What does the Material traceability module do?

Strong material traceability is built in to the Rhombus Factory Information System.

Whether you are making products for automotive, pharmaceutical, consumer goods or aerospace customers, full material traceability is now almost essential to win business.

Every container of raw material, work in progress and finished parts is given a unique number in FIS.  We call the container a tin, and the number a tin number.  A tin is a quantity of a single part which can be moved independently around the factory.  Examples of a tin are: a bundle of bars, a box of fasteners, an octabin of polymer, a coil of steel, a stillage of finished parts.

Each tin of material is allocated a tin number when it arrives at your factory as part of the goods receiving process.  The tin number is linked to the supplier's advice note and certificate of conformance. FIS prints a bar-coded label for each tin.

When the tins are put into stock by the Stock control module, each tin can have a different location.

When you enquire about stock of a part, you can not only see the total quantity, but also the quantity in each tin and the location of each tin.

When you start a manufacturing process to convert a raw material into a finished or semi-finished part, you scan the barcode on each tin of raw material to issue it to the works order, and to link it to the new tin into which manufactured parts are accumulating.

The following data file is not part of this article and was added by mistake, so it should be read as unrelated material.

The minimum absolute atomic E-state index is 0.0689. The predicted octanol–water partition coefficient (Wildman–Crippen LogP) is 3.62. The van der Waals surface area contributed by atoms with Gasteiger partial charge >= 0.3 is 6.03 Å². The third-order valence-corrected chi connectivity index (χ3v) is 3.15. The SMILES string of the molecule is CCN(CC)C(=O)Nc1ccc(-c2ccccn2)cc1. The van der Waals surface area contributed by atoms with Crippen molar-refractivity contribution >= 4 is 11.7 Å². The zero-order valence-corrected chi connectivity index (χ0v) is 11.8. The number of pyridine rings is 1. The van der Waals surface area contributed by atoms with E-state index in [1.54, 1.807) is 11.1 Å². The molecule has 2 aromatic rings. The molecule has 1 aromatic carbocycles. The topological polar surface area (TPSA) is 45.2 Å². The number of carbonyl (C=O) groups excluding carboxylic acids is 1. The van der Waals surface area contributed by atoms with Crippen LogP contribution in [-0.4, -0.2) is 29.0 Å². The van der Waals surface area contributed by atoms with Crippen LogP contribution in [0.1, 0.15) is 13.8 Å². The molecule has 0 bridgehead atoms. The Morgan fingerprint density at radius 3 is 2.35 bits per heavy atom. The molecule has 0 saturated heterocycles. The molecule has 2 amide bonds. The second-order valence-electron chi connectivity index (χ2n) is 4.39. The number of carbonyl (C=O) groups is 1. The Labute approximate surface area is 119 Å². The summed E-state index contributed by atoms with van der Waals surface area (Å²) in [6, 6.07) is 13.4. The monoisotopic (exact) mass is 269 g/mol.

An output tin from one operation becomes the input tin to the next operation.  After the final operation the tin of finished parts is put into stock at a specific stores location.

In this way traceability is maintained from each tin of finished parts back through all manufacturing processes to the original tins of raw material.

You build a despatch note by scanning the barcode of each tin as you put it onto the vehicle.  FIS then knows exactly which parts are on each despatch note, and their manufacturing history.

Key features

  • All materials in the factory are recorded at container level.
  • Each container has a barcode so that it can be reliably tracked.
  • Movements of material in and out of each container are recorded.
  • A container of finished product can be traced back through its manufacturing processes to the suppliers of its raw materials.
  • You can trace a container of faulty raw material forward, to find the containers of finished product which include the faulty raw material.
  • When a container is empty, this is explicitly recorded in the system, thus keeping stock accurate.

Is it suitable for my business?

Material traceability is designed into the system, not added as an afterthought.

You cannot use the system without material traceability.

The strength of material traceabilty in the system is one of the major reasons why our customers choose the system.

It does require strong procedural discipline on the shop-floor, but in return you get complete visibility of your stock and work-in-progress.

External auditors love it.